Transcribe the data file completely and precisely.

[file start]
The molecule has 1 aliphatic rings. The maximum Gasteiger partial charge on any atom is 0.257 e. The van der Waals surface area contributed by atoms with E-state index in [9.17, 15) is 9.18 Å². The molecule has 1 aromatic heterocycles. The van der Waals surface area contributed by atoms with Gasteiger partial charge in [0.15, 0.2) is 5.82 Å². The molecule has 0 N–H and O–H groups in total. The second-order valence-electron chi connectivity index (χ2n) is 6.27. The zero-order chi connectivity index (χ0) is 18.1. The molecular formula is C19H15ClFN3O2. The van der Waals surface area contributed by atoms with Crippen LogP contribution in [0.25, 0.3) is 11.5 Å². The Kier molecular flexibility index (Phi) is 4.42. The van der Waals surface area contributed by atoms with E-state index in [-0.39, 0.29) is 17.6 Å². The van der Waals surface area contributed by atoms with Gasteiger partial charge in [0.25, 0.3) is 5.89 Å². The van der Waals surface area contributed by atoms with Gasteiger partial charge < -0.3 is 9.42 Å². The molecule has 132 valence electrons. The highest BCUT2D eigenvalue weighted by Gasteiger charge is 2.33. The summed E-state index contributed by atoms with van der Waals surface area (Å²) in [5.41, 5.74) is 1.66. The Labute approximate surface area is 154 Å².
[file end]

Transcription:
The molecule has 1 aliphatic rings. The maximum Gasteiger partial charge on any atom is 0.257 e. The van der Waals surface area contributed by atoms with E-state index in [9.17, 15) is 9.18 Å². The molecule has 1 aromatic heterocycles. The van der Waals surface area contributed by atoms with Gasteiger partial charge in [0.15, 0.2) is 5.82 Å². The molecule has 0 N–H and O–H groups in total. The second-order valence-electron chi connectivity index (χ2n) is 6.27. The zero-order chi connectivity index (χ0) is 18.1. The molecular formula is C19H15ClFN3O2. The van der Waals surface area contributed by atoms with Crippen LogP contribution in [0.25, 0.3) is 11.5 Å². The Kier molecular flexibility index (Phi) is 4.42. The van der Waals surface area contributed by atoms with E-state index in [-0.39, 0.29) is 17.6 Å². The van der Waals surface area contributed by atoms with Gasteiger partial charge in [0.25, 0.3) is 5.89 Å². The van der Waals surface area contributed by atoms with Gasteiger partial charge < -0.3 is 9.42 Å². The molecule has 132 valence electrons. The highest BCUT2D eigenvalue weighted by Gasteiger charge is 2.33. The summed E-state index contributed by atoms with van der Waals surface area (Å²) in [5.41, 5.74) is 1.66. The Labute approximate surface area is 154 Å².